COVID Peak in US: ‘More Pain and Suffering’ to Come, Says Fauci

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COVID Peak in US: ‘More Pain and Suffering’ to Come, Says Fauci


The leading infectious disease expert in the United States has warned that the country will experience more “pain and suffering in the future” as coronavirus infections increase, especially in parts of the country where large segments of the population population are still not vaccinated.
In an interview with ABC’s This Week on Sunday, Dr Anthony Fauci said “an epidemic of the unvaccinated” had spurred a dramatic increase in the seven-day average of new COVID-19 infections in the states. -United.

“Things will get worse if you look at the acceleration in the number of cases, the seven-day average has increased dramatically,” Fauci said, explaining that some 100 million people eligible for COVID-19 jabs have not been inoculated.

“We are not looking, I believe, to lock down, but we are looking for pain and suffering in the future because we are seeing the cases increase,” he said, “this is the reason why we keep repeating once again, the solution to this is to get vaccinated and it would not happen. “

COVID-19 vaccines have been available in the United States for months, and 60.4% of adults are considered fully vaccinated, according to data from the United States Centers for Disease Control and Prevention (CDC).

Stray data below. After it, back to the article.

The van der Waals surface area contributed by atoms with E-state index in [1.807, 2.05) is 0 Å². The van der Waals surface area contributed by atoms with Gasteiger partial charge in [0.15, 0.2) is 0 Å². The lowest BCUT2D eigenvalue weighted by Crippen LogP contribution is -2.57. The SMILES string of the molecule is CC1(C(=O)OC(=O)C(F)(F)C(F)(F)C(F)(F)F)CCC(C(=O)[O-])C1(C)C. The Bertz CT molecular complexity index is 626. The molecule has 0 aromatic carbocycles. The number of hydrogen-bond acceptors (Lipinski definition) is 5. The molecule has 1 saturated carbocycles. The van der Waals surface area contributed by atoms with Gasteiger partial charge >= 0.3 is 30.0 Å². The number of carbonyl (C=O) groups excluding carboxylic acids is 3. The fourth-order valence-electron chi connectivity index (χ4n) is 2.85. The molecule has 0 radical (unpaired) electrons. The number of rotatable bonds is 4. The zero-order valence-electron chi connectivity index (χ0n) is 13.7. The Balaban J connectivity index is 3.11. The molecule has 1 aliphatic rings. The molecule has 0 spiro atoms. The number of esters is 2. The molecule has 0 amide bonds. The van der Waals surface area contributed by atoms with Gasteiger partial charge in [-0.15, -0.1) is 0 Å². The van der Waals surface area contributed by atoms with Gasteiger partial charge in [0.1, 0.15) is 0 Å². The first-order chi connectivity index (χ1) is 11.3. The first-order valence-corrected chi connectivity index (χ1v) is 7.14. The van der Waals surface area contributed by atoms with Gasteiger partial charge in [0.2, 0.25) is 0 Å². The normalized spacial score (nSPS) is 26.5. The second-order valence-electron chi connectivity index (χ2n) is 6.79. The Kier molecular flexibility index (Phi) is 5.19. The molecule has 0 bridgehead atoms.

However, many people have not been vaccinated for a variety of reasons, including ideological and political views – and for weeks, health officials have desperately called for people to be vaccinated as the highly contagious Delta variant spreads. .

According to data from Johns Hopkins University, the seven-day moving average of daily new cases in the United States rose from 30,887 on July 16 to 77,827 on July 30.

The seven-day moving average of new daily deaths in the country has increased over the same period from 253 on July 16 to 358 on July 30, although death reports are typically late weeks after infections and even longer. long after hospitalizations.

Amid the rise in infections, last week the CDC recommended that fully vaccinated Americans wear masks in indoor public spaces of COVID-19 hotspots. The agency said that in very rare cases, people who have been vaccinated can contract the virus and pass it on to others.

“With the Delta variant, vaccinating more Americans is now more urgent than ever,” CDC director Rochelle Walensky told reporters at a press briefing on July 27.

Several U.S. states are seeing an upsurge in infections, including Florida, which has become the country’s new coronavirus epicenter and reported its highest single-day total of new COVID-19 cases on Saturday with 21,683 new infections.

Florida now accounts for about a fifth of all new cases in the country.

Republican Gov. Ron DeSantis has resisted mask mandates and vaccine requirements, and with the state legislature, the ability of local officials to impose restrictions aimed at stopping the spread of COVID-19 has been limited.

DeSantis on Friday banned school districts from forcing students to wear masks when class resumes next month – something the CDC recommended last week.

But the number of Americans getting vaccinated has started to rise again after declining for weeks.

“The good side of this is people are waking up and it can be a tipping point for those who have hesitated,” National Institutes of Health director Francis Collins told CNN’s State of the Union program on Sunday.

Collins said vaccinations had increased 56% in the past two weeks. “This is what desperately needs to happen if we are to put this Delta variant back in its place, because right now it’s having a pretty big party in the middle of the country,” she said.



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